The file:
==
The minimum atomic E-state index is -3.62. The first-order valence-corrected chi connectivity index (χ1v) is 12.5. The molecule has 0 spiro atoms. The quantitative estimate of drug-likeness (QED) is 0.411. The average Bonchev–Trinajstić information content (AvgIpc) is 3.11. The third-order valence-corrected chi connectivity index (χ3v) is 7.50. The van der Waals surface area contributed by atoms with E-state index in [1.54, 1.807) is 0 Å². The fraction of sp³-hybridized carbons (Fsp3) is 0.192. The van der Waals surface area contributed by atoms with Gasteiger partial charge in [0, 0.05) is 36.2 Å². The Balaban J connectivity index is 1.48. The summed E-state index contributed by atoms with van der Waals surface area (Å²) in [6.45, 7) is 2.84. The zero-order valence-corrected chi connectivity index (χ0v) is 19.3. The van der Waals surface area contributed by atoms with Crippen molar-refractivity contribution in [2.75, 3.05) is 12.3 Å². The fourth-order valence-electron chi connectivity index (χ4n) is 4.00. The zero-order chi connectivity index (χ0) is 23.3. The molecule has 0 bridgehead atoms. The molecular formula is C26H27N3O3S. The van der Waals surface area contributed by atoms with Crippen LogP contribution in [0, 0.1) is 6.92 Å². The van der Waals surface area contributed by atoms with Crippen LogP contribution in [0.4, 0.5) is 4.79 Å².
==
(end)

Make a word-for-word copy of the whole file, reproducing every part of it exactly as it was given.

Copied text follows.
The minimum atomic E-state index is -3.62. The first-order valence-corrected chi connectivity index (χ1v) is 12.5. The molecule has 0 spiro atoms. The quantitative estimate of drug-likeness (QED) is 0.411. The average Bonchev–Trinajstić information content (AvgIpc) is 3.11. The third-order valence-corrected chi connectivity index (χ3v) is 7.50. The van der Waals surface area contributed by atoms with E-state index in [1.54, 1.807) is 0 Å². The fraction of sp³-hybridized carbons (Fsp3) is 0.192. The van der Waals surface area contributed by atoms with Gasteiger partial charge in [0, 0.05) is 36.2 Å². The Balaban J connectivity index is 1.48. The summed E-state index contributed by atoms with van der Waals surface area (Å²) in [6.45, 7) is 2.84. The zero-order valence-corrected chi connectivity index (χ0v) is 19.3. The van der Waals surface area contributed by atoms with Crippen molar-refractivity contribution in [2.75, 3.05) is 12.3 Å². The fourth-order valence-electron chi connectivity index (χ4n) is 4.00. The zero-order chi connectivity index (χ0) is 23.3. The molecule has 0 bridgehead atoms. The molecular formula is C26H27N3O3S. The van der Waals surface area contributed by atoms with Crippen LogP contribution in [0, 0.1) is 6.92 Å². The van der Waals surface area contributed by atoms with Crippen LogP contribution in [0.4, 0.5) is 4.79 Å².